CIC-led team scoops Best Paper at the top international forum for AI in Education!
We’re proud to say that applied Learning Analytics work from a UTS team led by Roberto Martinez-Maldonado (now @Monash Uni) was awarded Best Paper at AIED2020: The 21st International Conference Artificial Intelligence in Education, which is the premier research conference in the field.
As ever, papers in this field are highly interdisciplinary, in this case seeing connections forged across educational data science, computer science, user experience and physics teaching pedagogy. So the authors come from CIC, two Faculties (Transdisciplinary Innovation, and Science), plus contributions from Katerina Mangaroska of the Norwegian University of Science & Technology, who worked in CIC as a visiting researcher!
This paper is part of a series emerging from this research program into analytics for classroom proxemics, the study of how learning spaces are used by educators and students.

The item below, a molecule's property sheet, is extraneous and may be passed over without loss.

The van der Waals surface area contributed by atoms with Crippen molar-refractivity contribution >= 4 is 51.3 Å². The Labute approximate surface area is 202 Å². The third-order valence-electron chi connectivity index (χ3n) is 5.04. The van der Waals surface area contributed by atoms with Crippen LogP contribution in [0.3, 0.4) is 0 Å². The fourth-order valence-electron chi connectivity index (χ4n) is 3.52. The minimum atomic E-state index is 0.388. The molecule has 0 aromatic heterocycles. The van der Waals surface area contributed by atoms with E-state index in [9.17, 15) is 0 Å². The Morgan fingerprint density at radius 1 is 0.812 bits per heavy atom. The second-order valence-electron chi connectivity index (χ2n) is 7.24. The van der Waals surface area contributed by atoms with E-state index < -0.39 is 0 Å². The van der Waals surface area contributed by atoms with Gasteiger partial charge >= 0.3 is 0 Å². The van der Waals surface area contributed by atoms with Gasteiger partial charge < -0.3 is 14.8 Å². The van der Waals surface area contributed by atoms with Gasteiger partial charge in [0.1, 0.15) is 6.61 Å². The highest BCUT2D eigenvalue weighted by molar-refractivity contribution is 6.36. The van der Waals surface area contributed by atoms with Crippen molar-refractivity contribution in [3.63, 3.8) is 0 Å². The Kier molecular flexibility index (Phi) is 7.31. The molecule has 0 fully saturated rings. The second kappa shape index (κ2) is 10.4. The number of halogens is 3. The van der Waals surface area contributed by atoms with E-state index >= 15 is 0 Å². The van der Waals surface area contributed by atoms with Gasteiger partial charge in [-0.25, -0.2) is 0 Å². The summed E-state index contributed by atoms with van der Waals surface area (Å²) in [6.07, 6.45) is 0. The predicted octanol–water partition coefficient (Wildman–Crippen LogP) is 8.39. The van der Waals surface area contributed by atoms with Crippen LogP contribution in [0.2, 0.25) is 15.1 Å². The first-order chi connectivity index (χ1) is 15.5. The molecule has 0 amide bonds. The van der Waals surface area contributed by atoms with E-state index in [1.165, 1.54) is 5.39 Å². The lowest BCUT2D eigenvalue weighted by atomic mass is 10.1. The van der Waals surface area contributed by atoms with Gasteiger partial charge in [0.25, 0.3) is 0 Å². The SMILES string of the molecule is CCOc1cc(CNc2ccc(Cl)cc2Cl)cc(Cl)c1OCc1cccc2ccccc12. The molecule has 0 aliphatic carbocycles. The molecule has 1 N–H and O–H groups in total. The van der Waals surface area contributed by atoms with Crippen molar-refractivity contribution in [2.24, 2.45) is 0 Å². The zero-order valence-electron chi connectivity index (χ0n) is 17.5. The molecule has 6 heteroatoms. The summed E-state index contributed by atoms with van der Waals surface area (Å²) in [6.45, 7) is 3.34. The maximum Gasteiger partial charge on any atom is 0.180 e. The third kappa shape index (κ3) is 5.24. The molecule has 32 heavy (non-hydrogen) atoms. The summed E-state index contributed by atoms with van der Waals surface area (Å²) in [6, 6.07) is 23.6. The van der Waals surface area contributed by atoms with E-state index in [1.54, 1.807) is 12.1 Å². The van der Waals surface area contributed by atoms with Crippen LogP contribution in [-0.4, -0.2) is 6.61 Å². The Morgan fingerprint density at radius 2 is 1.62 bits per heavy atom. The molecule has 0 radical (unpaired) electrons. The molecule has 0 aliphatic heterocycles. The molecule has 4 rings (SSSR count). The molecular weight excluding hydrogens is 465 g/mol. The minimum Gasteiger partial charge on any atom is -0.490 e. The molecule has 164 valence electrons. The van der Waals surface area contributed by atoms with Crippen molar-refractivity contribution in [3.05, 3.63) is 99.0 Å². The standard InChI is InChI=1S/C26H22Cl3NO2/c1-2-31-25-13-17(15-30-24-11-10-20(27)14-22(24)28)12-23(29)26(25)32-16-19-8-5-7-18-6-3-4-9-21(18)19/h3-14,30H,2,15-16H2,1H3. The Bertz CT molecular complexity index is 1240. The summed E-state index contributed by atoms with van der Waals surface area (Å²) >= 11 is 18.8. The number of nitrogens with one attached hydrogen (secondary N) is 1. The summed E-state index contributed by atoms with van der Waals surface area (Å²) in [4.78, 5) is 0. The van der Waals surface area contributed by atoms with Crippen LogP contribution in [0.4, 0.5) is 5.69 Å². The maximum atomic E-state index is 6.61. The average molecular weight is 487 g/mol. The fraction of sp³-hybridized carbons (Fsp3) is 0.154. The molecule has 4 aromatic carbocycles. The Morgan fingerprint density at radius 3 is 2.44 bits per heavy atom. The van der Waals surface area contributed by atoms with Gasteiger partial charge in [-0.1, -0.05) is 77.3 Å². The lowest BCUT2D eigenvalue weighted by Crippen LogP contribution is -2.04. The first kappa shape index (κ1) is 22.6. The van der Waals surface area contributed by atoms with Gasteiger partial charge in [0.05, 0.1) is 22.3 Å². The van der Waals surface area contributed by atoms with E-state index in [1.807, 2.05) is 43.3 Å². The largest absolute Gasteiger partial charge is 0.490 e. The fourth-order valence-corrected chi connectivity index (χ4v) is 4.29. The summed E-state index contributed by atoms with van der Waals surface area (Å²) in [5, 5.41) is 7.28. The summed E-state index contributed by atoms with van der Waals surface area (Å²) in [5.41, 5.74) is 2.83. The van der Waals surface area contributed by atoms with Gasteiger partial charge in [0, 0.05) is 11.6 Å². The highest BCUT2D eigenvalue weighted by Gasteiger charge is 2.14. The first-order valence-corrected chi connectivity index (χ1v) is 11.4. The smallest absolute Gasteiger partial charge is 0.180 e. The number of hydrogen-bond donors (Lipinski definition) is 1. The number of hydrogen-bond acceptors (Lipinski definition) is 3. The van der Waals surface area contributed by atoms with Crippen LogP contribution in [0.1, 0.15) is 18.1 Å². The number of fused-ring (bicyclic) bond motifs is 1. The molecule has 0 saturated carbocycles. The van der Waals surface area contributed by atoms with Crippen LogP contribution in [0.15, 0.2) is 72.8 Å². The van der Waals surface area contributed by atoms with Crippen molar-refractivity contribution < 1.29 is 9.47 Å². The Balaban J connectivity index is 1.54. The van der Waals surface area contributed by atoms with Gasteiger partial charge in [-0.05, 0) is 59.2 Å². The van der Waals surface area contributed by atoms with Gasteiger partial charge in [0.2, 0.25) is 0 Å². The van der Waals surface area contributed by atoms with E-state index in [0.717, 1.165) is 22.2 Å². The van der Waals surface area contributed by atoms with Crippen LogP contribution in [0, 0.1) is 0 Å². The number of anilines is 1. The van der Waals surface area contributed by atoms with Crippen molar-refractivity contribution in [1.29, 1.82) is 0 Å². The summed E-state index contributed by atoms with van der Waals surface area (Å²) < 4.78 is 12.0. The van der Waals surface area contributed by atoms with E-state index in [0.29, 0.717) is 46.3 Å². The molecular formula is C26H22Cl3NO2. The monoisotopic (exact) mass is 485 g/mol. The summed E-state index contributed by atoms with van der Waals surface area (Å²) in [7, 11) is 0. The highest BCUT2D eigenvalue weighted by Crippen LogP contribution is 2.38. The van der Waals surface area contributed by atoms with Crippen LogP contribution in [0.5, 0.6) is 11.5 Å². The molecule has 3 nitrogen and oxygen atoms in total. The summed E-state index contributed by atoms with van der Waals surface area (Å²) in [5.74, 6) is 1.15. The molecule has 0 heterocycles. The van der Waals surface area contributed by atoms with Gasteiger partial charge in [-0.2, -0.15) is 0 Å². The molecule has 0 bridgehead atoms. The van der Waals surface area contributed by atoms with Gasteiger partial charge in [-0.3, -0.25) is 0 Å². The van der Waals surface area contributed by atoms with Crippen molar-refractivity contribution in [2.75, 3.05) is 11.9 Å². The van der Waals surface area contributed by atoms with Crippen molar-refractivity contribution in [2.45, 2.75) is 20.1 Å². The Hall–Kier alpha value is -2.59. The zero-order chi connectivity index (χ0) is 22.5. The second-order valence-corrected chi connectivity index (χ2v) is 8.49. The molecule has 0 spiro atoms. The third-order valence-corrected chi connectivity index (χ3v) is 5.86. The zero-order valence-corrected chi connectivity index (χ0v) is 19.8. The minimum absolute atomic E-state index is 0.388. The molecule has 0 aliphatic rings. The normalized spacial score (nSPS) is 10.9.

Martinez-Maldonado, R., Echeverria, V., Schulte, J., Shibani, A., Mangaroska, K. and Buckingham Shum, S. (2020), Moodoo: Indoor Positioning Analytics for Characterising Classroom Teaching. In Proceedings of the 21st International Conference on Artificial Intelligence in Education (AIED2020), (Ifrane, Morocco, July 6–10, 2020). Springer, pp.360-373. [PDF]
Abstract. This paper presents Moodoo, a system that models how teachers make use of classroom spaces by automatically analysing indoor positioning traces. We illustrate the potential of the system through an authentic study aimed at enabling the characterisation of teachers’ instructional behaviours in the classroom. Data were analysed from seven teachers delivering three distinct types of classes to +190 students in the context of physics education. Results show exemplars of how teaching positioning traces reflect the characteristics of the learning designs and can enable the differentiation of teaching strategies related to the use of classroom space. The contribution of the paper is a set of conceptual mappings from x-y positional data to meaningful constructs, grounded in the theory of Spatial Pedagogy, and its implementation as a composable library of open source algorithms. These are to our knowledge the first automated spatial metrics to map from low-level teacher’s positioning data to higher-order spatial constructs.